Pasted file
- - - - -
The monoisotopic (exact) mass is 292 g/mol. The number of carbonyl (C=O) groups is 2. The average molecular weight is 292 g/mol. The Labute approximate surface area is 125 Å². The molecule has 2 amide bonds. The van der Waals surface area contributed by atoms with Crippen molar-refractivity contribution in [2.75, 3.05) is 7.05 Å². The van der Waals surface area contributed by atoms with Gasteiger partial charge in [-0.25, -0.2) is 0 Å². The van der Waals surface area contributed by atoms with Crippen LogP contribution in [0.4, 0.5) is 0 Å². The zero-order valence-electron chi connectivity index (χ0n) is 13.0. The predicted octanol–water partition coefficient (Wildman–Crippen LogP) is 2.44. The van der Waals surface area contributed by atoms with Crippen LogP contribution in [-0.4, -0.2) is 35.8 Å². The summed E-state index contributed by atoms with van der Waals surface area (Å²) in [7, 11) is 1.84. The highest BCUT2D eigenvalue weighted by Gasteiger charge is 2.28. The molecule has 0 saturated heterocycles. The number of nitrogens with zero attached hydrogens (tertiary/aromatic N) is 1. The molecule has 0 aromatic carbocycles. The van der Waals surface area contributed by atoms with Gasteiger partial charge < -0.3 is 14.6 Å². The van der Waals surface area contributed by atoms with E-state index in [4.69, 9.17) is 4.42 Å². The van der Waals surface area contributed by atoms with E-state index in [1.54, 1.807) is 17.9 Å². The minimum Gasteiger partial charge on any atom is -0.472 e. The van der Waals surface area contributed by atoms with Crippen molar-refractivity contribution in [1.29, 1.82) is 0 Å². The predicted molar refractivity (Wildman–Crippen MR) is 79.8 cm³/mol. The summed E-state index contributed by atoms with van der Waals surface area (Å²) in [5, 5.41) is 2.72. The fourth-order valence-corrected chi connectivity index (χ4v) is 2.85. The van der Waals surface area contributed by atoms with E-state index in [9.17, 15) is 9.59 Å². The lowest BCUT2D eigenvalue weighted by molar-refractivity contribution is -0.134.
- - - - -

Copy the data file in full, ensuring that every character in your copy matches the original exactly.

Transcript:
The monoisotopic (exact) mass is 292 g/mol. The number of carbonyl (C=O) groups is 2. The average molecular weight is 292 g/mol. The Labute approximate surface area is 125 Å². The molecule has 2 amide bonds. The van der Waals surface area contributed by atoms with Crippen molar-refractivity contribution in [2.75, 3.05) is 7.05 Å². The van der Waals surface area contributed by atoms with Gasteiger partial charge in [-0.25, -0.2) is 0 Å². The van der Waals surface area contributed by atoms with Crippen LogP contribution in [0.4, 0.5) is 0 Å². The zero-order valence-electron chi connectivity index (χ0n) is 13.0. The predicted octanol–water partition coefficient (Wildman–Crippen LogP) is 2.44. The van der Waals surface area contributed by atoms with Crippen LogP contribution in [-0.4, -0.2) is 35.8 Å². The summed E-state index contributed by atoms with van der Waals surface area (Å²) in [7, 11) is 1.84. The highest BCUT2D eigenvalue weighted by Gasteiger charge is 2.28. The molecule has 0 saturated heterocycles. The number of nitrogens with zero attached hydrogens (tertiary/aromatic N) is 1. The molecule has 0 aromatic carbocycles. The van der Waals surface area contributed by atoms with Gasteiger partial charge < -0.3 is 14.6 Å². The van der Waals surface area contributed by atoms with E-state index in [4.69, 9.17) is 4.42 Å². The van der Waals surface area contributed by atoms with E-state index in [1.54, 1.807) is 17.9 Å². The minimum Gasteiger partial charge on any atom is -0.472 e. The van der Waals surface area contributed by atoms with Crippen molar-refractivity contribution in [1.29, 1.82) is 0 Å². The predicted molar refractivity (Wildman–Crippen MR) is 79.8 cm³/mol. The summed E-state index contributed by atoms with van der Waals surface area (Å²) in [5, 5.41) is 2.72. The fourth-order valence-corrected chi connectivity index (χ4v) is 2.85. The van der Waals surface area contributed by atoms with E-state index in [9.17, 15) is 9.59 Å². The lowest BCUT2D eigenvalue weighted by molar-refractivity contribution is -0.134.